Job satisfaction plays a substantial role in overall happiness, so finding one that matches your talents and interests is well worth the effort. However, successful career switches rarely happen overnight. The process involves introspection and evaluation of options to arrive at a suitable solution.
Before diving head-first into a career change, consider the following five questions to improve the odds of making a solid decision:
- Why am I changing?
People who fail to think about the reasons behind the switch often end up in the same predicament at a new place because they don’t address the heart of the problem. Sometimes the industry really is the issue, and going to a more desirable one is the answer. But first consider if your current position might be what’s driving your thoughts. Maybe you like the field, but your commute is too long, the workplace is too stressful, your skills aren’t being utilized, or you’re not being paid fairly. These factors often call for a change of jobs, not career.
- What might I do instead?
Without editing for practicality, brainstorm ideas. Thinking about hobbies, causes you’re passionate about, and things you enjoyed during childhood can aid in the process. Finding a career in line with your “true” self often leads to satisfaction.
For more inspiration, list your strengths – both as you see them and as others do. Patterns may start forming that offer interesting insight. Maybe there’s something to all those art awards you won in grade school and the compliments guests give on how you decorate your home. If you’re still having difficulty, consider consulting a career coach or taking an online career assessment.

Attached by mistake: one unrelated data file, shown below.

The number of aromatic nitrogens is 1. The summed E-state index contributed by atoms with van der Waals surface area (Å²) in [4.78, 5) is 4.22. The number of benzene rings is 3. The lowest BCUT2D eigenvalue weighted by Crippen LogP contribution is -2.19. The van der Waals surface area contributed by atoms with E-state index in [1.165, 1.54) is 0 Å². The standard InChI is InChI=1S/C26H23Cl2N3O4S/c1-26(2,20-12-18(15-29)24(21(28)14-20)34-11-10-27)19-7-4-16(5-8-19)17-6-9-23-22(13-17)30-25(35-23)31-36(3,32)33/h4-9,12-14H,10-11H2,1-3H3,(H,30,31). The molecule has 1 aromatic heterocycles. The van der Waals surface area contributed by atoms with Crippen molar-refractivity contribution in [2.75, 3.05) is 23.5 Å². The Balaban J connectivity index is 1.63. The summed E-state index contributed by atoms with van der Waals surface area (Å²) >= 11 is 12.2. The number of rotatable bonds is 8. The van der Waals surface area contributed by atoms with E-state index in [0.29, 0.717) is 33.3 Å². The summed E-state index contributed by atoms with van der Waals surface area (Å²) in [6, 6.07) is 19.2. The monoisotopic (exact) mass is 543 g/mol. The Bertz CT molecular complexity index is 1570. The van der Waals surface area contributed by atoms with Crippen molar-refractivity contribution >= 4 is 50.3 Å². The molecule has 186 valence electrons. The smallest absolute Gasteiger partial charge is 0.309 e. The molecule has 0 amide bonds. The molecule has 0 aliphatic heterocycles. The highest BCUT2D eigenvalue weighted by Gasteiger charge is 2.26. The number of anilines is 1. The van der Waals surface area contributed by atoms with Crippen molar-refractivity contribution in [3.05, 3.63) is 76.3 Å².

- What is the reality of a new career?
When a career idea gets you excited, research it. Online searches should be able to provide answers to questions such as salary, necessary education, in-demand skills, and market. (The Bureau of Labor Statistics’ Occupational Outlook Handbook is a good place to start.)
As you settle on one or two possibilities, take your investigation to the next level. Meet people who actually hold the position. Ask questions, and perhaps see if you can job shadow for a first-hand look at daily activities. Alumni offices are often helpful in facilitating such connections.
- What will I need to do to switch?
Minor career changes may be relatively easy. Look for transferable skills – abilities from your past that new employers would find desirable – and promote them. For instance, a bank teller used to paying exceptional attention to detail may thrive by displaying that same meticulous nature as a law office clerk.
Other switches, however, prove more challenging. Someone cannot suddenly become a pediatrician. Approaching the change with an accurate idea of what it involves is a must.
- What am I willing to do?
If your new field of interest involves a pay cut, taking multiple classes, or starting out at the bottom and working your way up, are you still in? While the ultimate decision is yours, talking to your family about such matters can be helpful since what you do will likely impact them.
Likewise, you may want to consider something besides an all-or-nothing change. If med school gets ruled out, might becoming a paramedic fulfill your interest in health care and desire to help people in crisis? Especially with the prevalence of online courses, balancing educational pursuits with other obligations becomes a viable option for many career switchers.
Remember, the time to ask these hard questions is before embarking on a new path. Honesty and effort now improves the likelihood of achieving positive results!